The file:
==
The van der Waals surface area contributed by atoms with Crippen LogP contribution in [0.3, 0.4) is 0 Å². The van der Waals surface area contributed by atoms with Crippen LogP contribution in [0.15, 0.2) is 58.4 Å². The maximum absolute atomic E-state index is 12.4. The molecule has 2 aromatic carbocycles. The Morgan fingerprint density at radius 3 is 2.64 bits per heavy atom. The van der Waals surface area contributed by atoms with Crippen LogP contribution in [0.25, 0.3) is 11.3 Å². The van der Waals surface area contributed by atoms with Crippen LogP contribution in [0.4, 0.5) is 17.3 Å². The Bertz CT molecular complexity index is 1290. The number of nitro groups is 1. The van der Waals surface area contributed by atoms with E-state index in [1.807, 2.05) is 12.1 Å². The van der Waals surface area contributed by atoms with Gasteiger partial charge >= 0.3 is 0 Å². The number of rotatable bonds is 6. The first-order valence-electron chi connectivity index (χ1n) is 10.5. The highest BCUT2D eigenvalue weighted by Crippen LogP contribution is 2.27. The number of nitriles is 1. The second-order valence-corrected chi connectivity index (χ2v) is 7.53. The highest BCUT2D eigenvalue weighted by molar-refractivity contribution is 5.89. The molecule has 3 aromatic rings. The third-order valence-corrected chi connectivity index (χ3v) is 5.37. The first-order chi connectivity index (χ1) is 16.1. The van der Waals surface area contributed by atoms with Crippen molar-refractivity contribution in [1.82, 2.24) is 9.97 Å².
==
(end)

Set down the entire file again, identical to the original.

The van der Waals surface area contributed by atoms with Crippen LogP contribution in [0.3, 0.4) is 0 Å². The van der Waals surface area contributed by atoms with Crippen LogP contribution in [0.15, 0.2) is 58.4 Å². The maximum absolute atomic E-state index is 12.4. The molecule has 2 aromatic carbocycles. The Morgan fingerprint density at radius 3 is 2.64 bits per heavy atom. The van der Waals surface area contributed by atoms with Crippen LogP contribution in [0.25, 0.3) is 11.3 Å². The van der Waals surface area contributed by atoms with Crippen LogP contribution in [0.4, 0.5) is 17.3 Å². The Bertz CT molecular complexity index is 1290. The number of nitro groups is 1. The van der Waals surface area contributed by atoms with E-state index in [1.807, 2.05) is 12.1 Å². The van der Waals surface area contributed by atoms with Gasteiger partial charge >= 0.3 is 0 Å². The number of rotatable bonds is 6. The first-order valence-electron chi connectivity index (χ1n) is 10.5. The highest BCUT2D eigenvalue weighted by Crippen LogP contribution is 2.27. The number of nitriles is 1. The second-order valence-corrected chi connectivity index (χ2v) is 7.53. The highest BCUT2D eigenvalue weighted by molar-refractivity contribution is 5.89. The molecule has 3 aromatic rings. The third-order valence-corrected chi connectivity index (χ3v) is 5.37. The first-order chi connectivity index (χ1) is 16.1. The van der Waals surface area contributed by atoms with Crippen molar-refractivity contribution in [1.82, 2.24) is 9.97 Å².